Did anyone remember this is Women’s History Month? Understandably, we’re all a little fuzzy. You know, a global pandemic, children still in cages that now have COVID, inmates living in conditions that have always been inhumane and are now astronomically inhumane, people fighting for their very lives with an embarrassment of national leadership in America.
I’ve been thinking, though, how Women’s History Month 2020 says everything we Already Know to be true about the Status of Women in America. In a month that’s normally full of events, social media posts, conversations, and accolades, women have been invisible and forgotten. Again, this is understandable given the above, but I do think understandable to only a certain degree. And I find myself wondering — would the same be true if this were Men’s History Month? Of course, we can’t even answer that question because the patriarchy is such that we don’t need a men’s month as they’ve got 12 already.
Women’s work is always underpaid and invisible and the meeting of Women’s History Month and the US outbreak of COVID19 is exhibit A.
Women in this moment are doing what women have always done: Rising, flexing, innovating, gathering, leading. So today, on this last day of Women’s History Month, as we resolve to champion women every month, let’s lift up some of the unsung heroines in this moment.
-I’m celebrating the retired teacher in Stuytown who organized zoom school for neighborhood kindergartners for the week before remote school launched.
-I’m celebrating my mom who organized a small town mask-making operation overnight I’m celebrating the grandmother who is leading a daily interactive activity for her grandkids all over the world to bring social distancing joy.
-I’m celebrating the domestic working women who are either still working in unsafe and unsanitary conditions, or who are trying to future out how to make ends meet if their employees aren’t paying them in this moment of social distancing (pay your regular employees if you can, people!! Your nannies, your cleaners, your whatever your monthly costs are)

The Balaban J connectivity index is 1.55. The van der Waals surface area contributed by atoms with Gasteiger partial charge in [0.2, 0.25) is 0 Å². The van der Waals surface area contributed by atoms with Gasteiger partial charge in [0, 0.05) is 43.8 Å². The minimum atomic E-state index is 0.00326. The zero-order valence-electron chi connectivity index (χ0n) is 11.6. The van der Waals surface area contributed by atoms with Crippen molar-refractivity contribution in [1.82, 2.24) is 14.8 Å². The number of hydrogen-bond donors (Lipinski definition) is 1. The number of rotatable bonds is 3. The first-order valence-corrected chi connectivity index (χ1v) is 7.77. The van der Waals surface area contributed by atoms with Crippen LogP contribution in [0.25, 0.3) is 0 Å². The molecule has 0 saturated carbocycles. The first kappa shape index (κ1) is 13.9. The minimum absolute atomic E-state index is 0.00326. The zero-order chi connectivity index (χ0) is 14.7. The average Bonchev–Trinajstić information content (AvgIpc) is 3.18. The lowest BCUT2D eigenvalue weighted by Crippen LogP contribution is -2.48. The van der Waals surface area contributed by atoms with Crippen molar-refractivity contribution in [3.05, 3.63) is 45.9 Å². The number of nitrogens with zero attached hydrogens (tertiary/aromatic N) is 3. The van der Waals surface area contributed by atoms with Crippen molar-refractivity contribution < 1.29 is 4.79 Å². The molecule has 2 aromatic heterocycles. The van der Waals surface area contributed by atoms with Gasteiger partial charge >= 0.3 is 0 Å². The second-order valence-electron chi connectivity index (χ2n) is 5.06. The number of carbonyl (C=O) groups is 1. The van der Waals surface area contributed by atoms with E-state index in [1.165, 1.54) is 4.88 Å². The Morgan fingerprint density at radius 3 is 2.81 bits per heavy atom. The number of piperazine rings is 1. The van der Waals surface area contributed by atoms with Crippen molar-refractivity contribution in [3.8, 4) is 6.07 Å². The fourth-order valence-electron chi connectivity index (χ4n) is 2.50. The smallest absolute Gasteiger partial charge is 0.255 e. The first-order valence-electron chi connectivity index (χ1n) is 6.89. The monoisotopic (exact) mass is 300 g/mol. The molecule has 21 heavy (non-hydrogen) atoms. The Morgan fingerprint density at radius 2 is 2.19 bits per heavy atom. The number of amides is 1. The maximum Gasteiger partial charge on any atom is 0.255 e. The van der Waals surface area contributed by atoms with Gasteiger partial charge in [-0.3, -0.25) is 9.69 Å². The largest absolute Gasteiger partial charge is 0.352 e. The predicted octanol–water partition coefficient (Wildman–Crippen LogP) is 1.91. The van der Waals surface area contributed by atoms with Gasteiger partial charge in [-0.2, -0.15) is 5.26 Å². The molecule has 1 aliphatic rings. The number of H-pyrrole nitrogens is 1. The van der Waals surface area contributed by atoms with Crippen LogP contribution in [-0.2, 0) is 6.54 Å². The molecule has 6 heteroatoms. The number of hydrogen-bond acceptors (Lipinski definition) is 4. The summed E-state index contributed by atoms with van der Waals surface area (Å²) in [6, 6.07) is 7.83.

-I’m celebrating the nurses, administrators, and office staff who are essential workers, who are majority women. 91% of nurses, 94% of administration staff, 97% of nannies are women.
-I’m celebrating the mothers, who statistically carry the majority of in the home work who are now juggling teaching, mothering, and outside the home work.
-I’m celebrating the women who, during a global pandemic, are carrying the emotional labor of their homes and of those whom they love (women do 2.6 times as much unpaid work as men).
-I’m celebrating the women of color who – long before COVID, lead efforts for climate justice, bail reform, voting rights, and who understand better than I the intersectional nature of social ills of our society which have been only magnified during COVID.
-I”m celebrating the women and women-led organizations fighting even today for reproductive justice in the midst of a global pandemic that’s threatening to take our rights. I’m celebrating the woman who said none of us are free until all of us are free, which, in this moment might be understood as “None of us are well until all of us are well.”
Let’s celebrate women one more time today. Let us not be invisible. Let us not be undervalued, underpaid, underrepresented. Let’s not let Women’s History Month 2020 be a reminder of why we may always need a Women’s History month….But until then, lift up a woman below.